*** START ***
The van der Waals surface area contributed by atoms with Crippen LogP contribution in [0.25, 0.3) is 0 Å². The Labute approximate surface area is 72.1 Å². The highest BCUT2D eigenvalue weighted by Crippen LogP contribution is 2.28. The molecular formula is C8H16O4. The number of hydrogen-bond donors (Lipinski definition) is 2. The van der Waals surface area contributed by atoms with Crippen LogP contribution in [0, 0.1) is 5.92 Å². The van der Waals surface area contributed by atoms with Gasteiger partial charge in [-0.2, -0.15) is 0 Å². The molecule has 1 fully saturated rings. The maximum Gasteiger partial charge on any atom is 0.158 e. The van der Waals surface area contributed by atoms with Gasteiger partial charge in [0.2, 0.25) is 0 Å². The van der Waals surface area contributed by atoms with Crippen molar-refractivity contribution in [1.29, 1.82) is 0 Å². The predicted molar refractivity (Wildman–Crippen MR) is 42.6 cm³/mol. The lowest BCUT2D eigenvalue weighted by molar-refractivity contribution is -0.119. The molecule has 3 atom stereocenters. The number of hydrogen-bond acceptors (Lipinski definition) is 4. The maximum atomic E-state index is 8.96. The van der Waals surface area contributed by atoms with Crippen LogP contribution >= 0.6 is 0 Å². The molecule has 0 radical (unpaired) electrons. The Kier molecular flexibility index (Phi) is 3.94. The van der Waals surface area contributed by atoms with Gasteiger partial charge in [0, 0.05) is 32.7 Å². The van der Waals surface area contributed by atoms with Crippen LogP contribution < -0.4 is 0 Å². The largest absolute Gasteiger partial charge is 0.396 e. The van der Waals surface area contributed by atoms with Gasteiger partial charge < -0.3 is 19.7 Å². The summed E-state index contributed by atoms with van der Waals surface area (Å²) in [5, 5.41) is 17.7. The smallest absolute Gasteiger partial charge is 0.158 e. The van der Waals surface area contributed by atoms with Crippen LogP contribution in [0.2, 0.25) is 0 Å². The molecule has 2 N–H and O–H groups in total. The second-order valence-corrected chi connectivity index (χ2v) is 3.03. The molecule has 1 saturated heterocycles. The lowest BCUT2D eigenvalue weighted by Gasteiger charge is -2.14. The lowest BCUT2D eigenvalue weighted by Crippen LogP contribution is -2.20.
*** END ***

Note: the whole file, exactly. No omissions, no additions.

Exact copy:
The van der Waals surface area contributed by atoms with Crippen LogP contribution in [0.25, 0.3) is 0 Å². The Labute approximate surface area is 72.1 Å². The highest BCUT2D eigenvalue weighted by Crippen LogP contribution is 2.28. The molecular formula is C8H16O4. The number of hydrogen-bond donors (Lipinski definition) is 2. The van der Waals surface area contributed by atoms with Crippen LogP contribution in [0, 0.1) is 5.92 Å². The van der Waals surface area contributed by atoms with Gasteiger partial charge in [-0.2, -0.15) is 0 Å². The molecule has 1 fully saturated rings. The maximum Gasteiger partial charge on any atom is 0.158 e. The van der Waals surface area contributed by atoms with Gasteiger partial charge in [0.2, 0.25) is 0 Å². The van der Waals surface area contributed by atoms with Crippen molar-refractivity contribution in [1.29, 1.82) is 0 Å². The predicted molar refractivity (Wildman–Crippen MR) is 42.6 cm³/mol. The lowest BCUT2D eigenvalue weighted by molar-refractivity contribution is -0.119. The molecule has 3 atom stereocenters. The number of hydrogen-bond acceptors (Lipinski definition) is 4. The maximum atomic E-state index is 8.96. The van der Waals surface area contributed by atoms with Crippen LogP contribution >= 0.6 is 0 Å². The molecule has 0 radical (unpaired) electrons. The Kier molecular flexibility index (Phi) is 3.94. The van der Waals surface area contributed by atoms with Gasteiger partial charge in [0, 0.05) is 32.7 Å². The van der Waals surface area contributed by atoms with Crippen LogP contribution < -0.4 is 0 Å². The largest absolute Gasteiger partial charge is 0.396 e. The van der Waals surface area contributed by atoms with Gasteiger partial charge < -0.3 is 19.7 Å². The summed E-state index contributed by atoms with van der Waals surface area (Å²) in [5, 5.41) is 17.7. The smallest absolute Gasteiger partial charge is 0.158 e. The van der Waals surface area contributed by atoms with Crippen LogP contribution in [0.2, 0.25) is 0 Å². The molecule has 2 N–H and O–H groups in total. The second-order valence-corrected chi connectivity index (χ2v) is 3.03. The molecule has 1 saturated heterocycles. The lowest BCUT2D eigenvalue weighted by Gasteiger charge is -2.14. The lowest BCUT2D eigenvalue weighted by Crippen LogP contribution is -2.20.